first_imgThe internet should be open, neutral, resilient, interoperable and responsive to the growth needs of all. This was the message Dr Siyabonga Cwele, South Africa’s telecoms minister, brought to the fifth annual meeting of the African Internet Governance Forum this week.The main theme of the meeting, held in Durban from 16 to 18 October, is “Inclusive development and the digital transformation of Africa”.”While the internet was first developed in the US, it has become a global resource for the development of all our citizens,” Cwele said.”The African continent believes internet governance should be multilateral and democratic. It should involve all governments and relevant stakeholders – such as academics, NGOs and ICT companies – in their respective roles.“The minister cited the launch of the first African Regional Internet Exchange in Johannesburg three weeks ago by African Union (AU) Commissioner Dr Elham M Ebrahim as an example of internet innovation on the continent.The African Internet Governance Forum (AfIGIF) annual meeting has been held every year since 2012. This year’s gathering aims to discuss and finalise African positions on the internet and its governance ahead of the December 2016 Global Internet Governance Forum in Mexico.”We are extremely grateful for your continuing partnership,” Cwele told delegates. This, he said, would “ensure that we build an inclusive continent by rolling out large infrastructure projects that connect Africans to opportunities – and each other”.A robust internet was essential to achieving the AU’s Agenda 2063, Cwele said. This 50-year plan aims to build effective institutions, enhance accountability, strengthen solidarity and integration, ensure gender equality and youth empowerment, and achieve peace and security across the continent.”AU infrastructure projects, particularly those of power and internet connectivity, are crucial for this continent to leapfrog in development to be on a par with the developed world,” he said.Locally, South Africa Connect, the country’s national broadband policy, has been prioritised as part of the Nine Point Plan to reignite growth after the global economic downturn.More than this, the South African government recently finalised the National Integrated ICT White Paper to guide the development of information technology. This was achieved, Cwele said, “after long consultations since 2012, and in line with our vision 2030, the National Development Plan”.The white paper, he said, outlined a policy framework for maintaining an open internet, to maximise the net’s potential to transform how citizens interact with their government, how government delivers services, and how businesses transact.”We need to ensure that the continent is empowered to take advantage of the internet and the Fourth Industrial Revolution,” Cwele said.”I hope that after three days we will have an action plan that we can take to the Global Internet Governance Forum and show that Africa is ready to do business with the international internet community on an equal footing.” reporterWould you like to use this article in your publication or on your website? See Using material.last_img read more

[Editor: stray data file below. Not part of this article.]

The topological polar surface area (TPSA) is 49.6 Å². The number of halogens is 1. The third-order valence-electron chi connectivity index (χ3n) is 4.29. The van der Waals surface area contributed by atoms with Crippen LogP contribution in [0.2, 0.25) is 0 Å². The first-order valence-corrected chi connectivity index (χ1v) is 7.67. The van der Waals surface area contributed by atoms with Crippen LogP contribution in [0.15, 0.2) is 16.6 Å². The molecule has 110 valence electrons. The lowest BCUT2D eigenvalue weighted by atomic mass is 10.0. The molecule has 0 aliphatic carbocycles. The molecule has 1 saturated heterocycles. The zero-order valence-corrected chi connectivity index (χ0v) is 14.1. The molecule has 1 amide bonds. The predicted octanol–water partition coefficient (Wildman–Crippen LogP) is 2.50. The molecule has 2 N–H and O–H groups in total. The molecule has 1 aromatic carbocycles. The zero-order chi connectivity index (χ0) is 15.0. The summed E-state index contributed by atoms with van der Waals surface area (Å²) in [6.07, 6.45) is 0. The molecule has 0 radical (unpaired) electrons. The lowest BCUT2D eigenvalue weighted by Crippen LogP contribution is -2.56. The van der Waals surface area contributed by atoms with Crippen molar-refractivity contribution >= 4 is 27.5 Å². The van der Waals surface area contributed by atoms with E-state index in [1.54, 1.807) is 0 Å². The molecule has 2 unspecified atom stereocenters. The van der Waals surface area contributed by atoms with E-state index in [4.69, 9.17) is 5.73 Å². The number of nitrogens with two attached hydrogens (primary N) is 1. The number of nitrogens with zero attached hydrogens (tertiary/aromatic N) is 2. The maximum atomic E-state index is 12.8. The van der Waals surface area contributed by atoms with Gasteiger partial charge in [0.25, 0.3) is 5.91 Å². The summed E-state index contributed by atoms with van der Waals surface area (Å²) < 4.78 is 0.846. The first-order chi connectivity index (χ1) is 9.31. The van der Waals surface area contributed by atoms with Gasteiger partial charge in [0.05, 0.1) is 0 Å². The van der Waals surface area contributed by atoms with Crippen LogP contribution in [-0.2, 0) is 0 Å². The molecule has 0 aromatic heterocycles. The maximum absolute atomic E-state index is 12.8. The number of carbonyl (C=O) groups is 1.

Press Release: Brand South Africa interrogates how African and South African Nation Brand stories can be communicated through compelling storytelling